Administration of AMs reduces M. avium dissemination in SCID mice
In SCID mice, pulmonary infection with M. avium disseminates to other organs (e.g., liver, spleen and kidney). Therefore, M. avium CFU in non‐pulmonary organs were also determined in homogenates obtained from liver, kidney, and spleen 30 days post AM administration. As expected, there was significant M. avium growth in the liver, spleen, and kidneys of control SCID mice (Table 1). SCID mice administered normal AMs did not show any significant difference in M. avium in these organs relative to untreated control SCID mice. In contrast, administration of IFN‐γ‐stimulated AMs to the SCID mice with significantly inhibited the M. avium growth (data not shown) and this growth was further decreased in mice administered J774.1macrophages overexpressing IFN‐γ (Table 1). These data suggest that macrophages overexpressing IFN‐γ enhanced alveolar host defense during immunosuppression and limited the dissemination of M. avium infection.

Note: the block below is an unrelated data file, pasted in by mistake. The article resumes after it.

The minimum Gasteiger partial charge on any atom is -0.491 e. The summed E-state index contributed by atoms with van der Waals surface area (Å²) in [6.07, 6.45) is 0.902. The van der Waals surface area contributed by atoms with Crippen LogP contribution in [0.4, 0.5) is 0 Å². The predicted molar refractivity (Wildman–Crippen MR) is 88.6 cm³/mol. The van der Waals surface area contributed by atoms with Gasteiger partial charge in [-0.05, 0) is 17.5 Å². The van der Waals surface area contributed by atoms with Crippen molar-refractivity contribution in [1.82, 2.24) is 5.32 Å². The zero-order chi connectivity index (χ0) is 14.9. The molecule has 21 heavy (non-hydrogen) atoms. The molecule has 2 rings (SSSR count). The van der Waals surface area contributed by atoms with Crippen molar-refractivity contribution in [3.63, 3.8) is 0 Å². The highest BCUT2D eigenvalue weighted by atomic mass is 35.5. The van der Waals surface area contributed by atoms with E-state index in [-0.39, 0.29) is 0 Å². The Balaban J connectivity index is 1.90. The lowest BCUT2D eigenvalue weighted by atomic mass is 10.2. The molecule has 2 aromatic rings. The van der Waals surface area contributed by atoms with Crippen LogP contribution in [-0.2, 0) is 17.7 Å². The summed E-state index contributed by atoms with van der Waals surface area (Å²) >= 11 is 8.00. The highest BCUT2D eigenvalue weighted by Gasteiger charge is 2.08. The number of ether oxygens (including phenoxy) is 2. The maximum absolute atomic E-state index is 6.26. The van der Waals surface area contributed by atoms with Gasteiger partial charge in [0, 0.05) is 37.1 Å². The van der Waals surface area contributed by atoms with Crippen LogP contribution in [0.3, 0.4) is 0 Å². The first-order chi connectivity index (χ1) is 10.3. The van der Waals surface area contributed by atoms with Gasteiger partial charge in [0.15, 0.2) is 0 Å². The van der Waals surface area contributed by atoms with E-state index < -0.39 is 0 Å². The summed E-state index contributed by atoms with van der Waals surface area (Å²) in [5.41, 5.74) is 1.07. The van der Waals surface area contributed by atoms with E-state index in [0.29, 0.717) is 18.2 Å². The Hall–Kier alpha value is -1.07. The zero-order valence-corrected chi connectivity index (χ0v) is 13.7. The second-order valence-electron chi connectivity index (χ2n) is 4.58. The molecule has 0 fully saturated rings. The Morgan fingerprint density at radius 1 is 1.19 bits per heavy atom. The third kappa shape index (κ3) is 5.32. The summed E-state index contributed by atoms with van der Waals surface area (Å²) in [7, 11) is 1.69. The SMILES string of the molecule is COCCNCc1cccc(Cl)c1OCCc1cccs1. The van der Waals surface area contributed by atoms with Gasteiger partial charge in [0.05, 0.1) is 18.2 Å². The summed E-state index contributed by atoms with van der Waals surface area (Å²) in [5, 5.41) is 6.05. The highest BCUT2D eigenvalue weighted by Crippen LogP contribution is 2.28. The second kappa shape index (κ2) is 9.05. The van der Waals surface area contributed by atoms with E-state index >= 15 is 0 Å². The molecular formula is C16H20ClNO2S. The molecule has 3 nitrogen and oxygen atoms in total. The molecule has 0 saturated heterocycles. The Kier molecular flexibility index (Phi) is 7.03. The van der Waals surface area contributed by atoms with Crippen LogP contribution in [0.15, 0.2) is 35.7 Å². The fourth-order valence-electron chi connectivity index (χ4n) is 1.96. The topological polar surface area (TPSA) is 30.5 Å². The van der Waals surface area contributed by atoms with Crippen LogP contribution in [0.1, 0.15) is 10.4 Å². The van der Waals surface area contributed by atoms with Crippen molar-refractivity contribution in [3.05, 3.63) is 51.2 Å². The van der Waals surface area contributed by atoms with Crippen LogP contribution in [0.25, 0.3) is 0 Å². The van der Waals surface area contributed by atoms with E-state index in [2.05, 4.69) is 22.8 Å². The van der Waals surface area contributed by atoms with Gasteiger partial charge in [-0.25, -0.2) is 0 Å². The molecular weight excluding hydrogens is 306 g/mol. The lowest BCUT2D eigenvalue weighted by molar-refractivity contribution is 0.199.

Attachment/phagocytosis of M. avium by reconstituted AMs
To determine the functionality of the AMs possible mechanisms by which adoptive transfer of AMs from normal mice to SCID mice decreases M. avium growth, we first compared the extent to which M. avium are phagocytized by normal AMs and SCID AMs. AMs were isolated from BALB/c and BALB/c SCID mice and then incubated with M. avium. After 2 h, significantly more M. avium were attached/phagocytosed by the BALB/c AMs (197 ± 28.6 bacilli/100 AMs) compared to AMs from BALB/c SCID mice (74 ± 9.2 bacilli/100 AMs, P < 0.05). These results suggest that normal BALB/c AMs exhibit greater ability for attachment/phagocytosis of the M. avium than the resident SCID AMs (P < 0.05).